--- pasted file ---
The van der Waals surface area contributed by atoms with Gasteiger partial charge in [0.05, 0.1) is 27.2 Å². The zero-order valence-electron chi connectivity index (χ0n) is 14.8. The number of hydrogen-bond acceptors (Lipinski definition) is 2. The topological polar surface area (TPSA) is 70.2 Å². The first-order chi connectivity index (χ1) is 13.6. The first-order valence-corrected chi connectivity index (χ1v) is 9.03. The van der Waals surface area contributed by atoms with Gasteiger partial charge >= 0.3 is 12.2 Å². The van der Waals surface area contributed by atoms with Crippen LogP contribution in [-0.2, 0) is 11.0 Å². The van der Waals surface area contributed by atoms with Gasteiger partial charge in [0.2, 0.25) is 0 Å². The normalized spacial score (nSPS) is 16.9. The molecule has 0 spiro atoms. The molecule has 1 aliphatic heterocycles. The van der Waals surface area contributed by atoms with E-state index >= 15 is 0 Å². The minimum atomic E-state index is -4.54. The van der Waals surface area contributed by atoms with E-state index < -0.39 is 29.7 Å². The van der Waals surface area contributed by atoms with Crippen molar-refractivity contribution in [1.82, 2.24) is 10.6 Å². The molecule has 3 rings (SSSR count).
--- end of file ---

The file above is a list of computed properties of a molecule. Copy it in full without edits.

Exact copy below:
The van der Waals surface area contributed by atoms with Gasteiger partial charge in [0.05, 0.1) is 27.2 Å². The zero-order valence-electron chi connectivity index (χ0n) is 14.8. The number of hydrogen-bond acceptors (Lipinski definition) is 2. The topological polar surface area (TPSA) is 70.2 Å². The first-order chi connectivity index (χ1) is 13.6. The first-order valence-corrected chi connectivity index (χ1v) is 9.03. The van der Waals surface area contributed by atoms with Gasteiger partial charge >= 0.3 is 12.2 Å². The van der Waals surface area contributed by atoms with Crippen LogP contribution in [-0.2, 0) is 11.0 Å². The van der Waals surface area contributed by atoms with Gasteiger partial charge in [0.2, 0.25) is 0 Å². The normalized spacial score (nSPS) is 16.9. The molecule has 0 spiro atoms. The molecule has 1 aliphatic heterocycles. The van der Waals surface area contributed by atoms with E-state index >= 15 is 0 Å². The minimum atomic E-state index is -4.54. The van der Waals surface area contributed by atoms with E-state index < -0.39 is 29.7 Å². The van der Waals surface area contributed by atoms with Crippen molar-refractivity contribution in [1.82, 2.24) is 10.6 Å². The molecule has 3 rings (SSSR count).